properties within a one-mile radius of the compressor stations have been affected in one or more
of the following ways: (1) pollution and/or contamination of the air and atmosphere with harmful
gases and chemicals; (2) pollution and/or contamination of the groundwater with harmful gases
and chemicals; (3) pollution and/or contamination of the soil with harmful gases and chemicals;
and (4) incessant and constant noise pollution.9 Defendants deny these allegations.
CLASS CERTIFICATION STANDARD
A district court may grant a motion to certify a class action only if the parties seeking
certification can meet all four requirements of Federal Rule of Civil Procedure 23(a) and the
requirements of at least one of the subdivisions of Rule 23(b). Rule 23(a) requires all parties
seeking class certification to prove:
(1) the class is so numerous that joinder of all members is impracticable;
(2) there are questions of law or fact common to the class;
(3) the claims or defenses of the representative parties are typical of the claims or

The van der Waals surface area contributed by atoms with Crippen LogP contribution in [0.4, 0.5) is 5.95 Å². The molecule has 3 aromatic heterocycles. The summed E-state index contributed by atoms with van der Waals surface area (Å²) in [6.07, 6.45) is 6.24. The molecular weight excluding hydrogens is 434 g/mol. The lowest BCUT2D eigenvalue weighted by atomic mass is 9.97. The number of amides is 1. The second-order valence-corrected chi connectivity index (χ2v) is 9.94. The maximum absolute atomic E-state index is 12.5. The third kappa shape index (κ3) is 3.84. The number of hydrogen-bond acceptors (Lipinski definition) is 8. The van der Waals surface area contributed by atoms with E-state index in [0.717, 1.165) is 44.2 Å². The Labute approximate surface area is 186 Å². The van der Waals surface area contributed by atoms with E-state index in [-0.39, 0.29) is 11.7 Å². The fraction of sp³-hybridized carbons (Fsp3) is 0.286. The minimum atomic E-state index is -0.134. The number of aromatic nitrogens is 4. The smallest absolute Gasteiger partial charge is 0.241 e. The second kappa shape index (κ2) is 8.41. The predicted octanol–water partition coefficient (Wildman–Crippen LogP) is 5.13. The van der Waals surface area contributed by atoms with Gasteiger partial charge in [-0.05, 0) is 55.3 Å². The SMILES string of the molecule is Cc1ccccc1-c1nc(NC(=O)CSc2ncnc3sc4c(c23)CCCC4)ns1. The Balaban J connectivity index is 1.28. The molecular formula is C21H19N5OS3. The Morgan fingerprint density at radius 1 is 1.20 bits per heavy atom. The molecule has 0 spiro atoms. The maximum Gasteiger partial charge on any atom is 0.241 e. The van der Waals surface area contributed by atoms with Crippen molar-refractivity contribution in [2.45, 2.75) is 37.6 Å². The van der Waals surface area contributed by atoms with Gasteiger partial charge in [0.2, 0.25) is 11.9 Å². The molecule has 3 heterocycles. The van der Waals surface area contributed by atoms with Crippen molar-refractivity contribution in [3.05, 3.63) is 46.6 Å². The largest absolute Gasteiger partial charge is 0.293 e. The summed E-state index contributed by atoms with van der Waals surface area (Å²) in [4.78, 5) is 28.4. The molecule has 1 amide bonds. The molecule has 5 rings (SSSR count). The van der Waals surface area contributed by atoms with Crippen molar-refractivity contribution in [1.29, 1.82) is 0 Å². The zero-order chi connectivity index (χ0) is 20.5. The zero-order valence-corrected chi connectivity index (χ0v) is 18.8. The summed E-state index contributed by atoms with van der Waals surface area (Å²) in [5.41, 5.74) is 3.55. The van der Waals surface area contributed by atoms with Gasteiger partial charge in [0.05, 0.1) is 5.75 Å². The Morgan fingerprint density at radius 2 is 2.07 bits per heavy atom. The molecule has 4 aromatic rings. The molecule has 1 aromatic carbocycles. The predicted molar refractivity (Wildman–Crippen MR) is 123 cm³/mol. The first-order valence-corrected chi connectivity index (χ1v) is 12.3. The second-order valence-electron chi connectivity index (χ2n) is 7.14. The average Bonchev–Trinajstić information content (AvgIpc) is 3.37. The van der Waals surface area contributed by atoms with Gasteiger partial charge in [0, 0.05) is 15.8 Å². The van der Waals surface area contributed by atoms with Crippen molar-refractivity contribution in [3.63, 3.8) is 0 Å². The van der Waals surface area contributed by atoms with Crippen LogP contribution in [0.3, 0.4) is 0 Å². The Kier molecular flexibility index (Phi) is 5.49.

defenses of the class; and
Doc. No. 139, Ex. 1.
Doc. No. 136, Ex. 2.
Doc. No. 136.
Doc. No. 31.
(4) the representative parties will fairly and adequately protect the interests of the
The proposed class must then satisfy one of the requirements in Rule 23(b). In this case,
Plaintiffs rely on Rule 23(b)(3), which states that “a class action may be maintained if Rule 23(a)
is satisfied and if the court finds that the questions of law or fact common to class members
predominate over any questions affecting only individual members, and that a class action is
superior to other available methods for fairly and efficiently adjudicating the controversy . . . .”
In determining whether to certify a class action, “the question is not whether the plaintiff